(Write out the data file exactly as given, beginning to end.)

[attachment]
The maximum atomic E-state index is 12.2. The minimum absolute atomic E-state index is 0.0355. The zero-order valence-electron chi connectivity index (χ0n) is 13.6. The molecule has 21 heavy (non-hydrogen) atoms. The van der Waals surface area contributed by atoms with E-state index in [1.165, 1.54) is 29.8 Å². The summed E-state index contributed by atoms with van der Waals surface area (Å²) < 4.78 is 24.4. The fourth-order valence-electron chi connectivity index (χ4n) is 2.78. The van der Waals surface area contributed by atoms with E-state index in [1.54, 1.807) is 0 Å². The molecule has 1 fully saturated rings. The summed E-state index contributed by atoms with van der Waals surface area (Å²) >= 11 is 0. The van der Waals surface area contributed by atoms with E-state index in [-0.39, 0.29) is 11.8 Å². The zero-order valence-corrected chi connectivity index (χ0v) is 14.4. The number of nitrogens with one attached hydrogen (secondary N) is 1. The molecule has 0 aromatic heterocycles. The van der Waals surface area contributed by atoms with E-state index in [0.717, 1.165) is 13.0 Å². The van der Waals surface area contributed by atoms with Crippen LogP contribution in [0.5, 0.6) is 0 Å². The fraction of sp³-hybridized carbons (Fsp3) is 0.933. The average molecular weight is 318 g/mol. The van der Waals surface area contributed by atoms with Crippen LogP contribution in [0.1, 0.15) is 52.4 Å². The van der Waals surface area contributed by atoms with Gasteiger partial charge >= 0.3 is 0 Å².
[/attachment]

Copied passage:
The maximum atomic E-state index is 12.2. The minimum absolute atomic E-state index is 0.0355. The zero-order valence-electron chi connectivity index (χ0n) is 13.6. The molecule has 21 heavy (non-hydrogen) atoms. The van der Waals surface area contributed by atoms with E-state index in [1.165, 1.54) is 29.8 Å². The summed E-state index contributed by atoms with van der Waals surface area (Å²) < 4.78 is 24.4. The fourth-order valence-electron chi connectivity index (χ4n) is 2.78. The van der Waals surface area contributed by atoms with E-state index in [1.54, 1.807) is 0 Å². The molecule has 1 fully saturated rings. The summed E-state index contributed by atoms with van der Waals surface area (Å²) >= 11 is 0. The van der Waals surface area contributed by atoms with E-state index in [-0.39, 0.29) is 11.8 Å². The zero-order valence-corrected chi connectivity index (χ0v) is 14.4. The number of nitrogens with one attached hydrogen (secondary N) is 1. The molecule has 0 aromatic heterocycles. The van der Waals surface area contributed by atoms with E-state index in [0.717, 1.165) is 13.0 Å². The van der Waals surface area contributed by atoms with Crippen LogP contribution in [0.5, 0.6) is 0 Å². The fraction of sp³-hybridized carbons (Fsp3) is 0.933. The average molecular weight is 318 g/mol. The van der Waals surface area contributed by atoms with Crippen LogP contribution in [0.1, 0.15) is 52.4 Å². The van der Waals surface area contributed by atoms with Gasteiger partial charge >= 0.3 is 0 Å².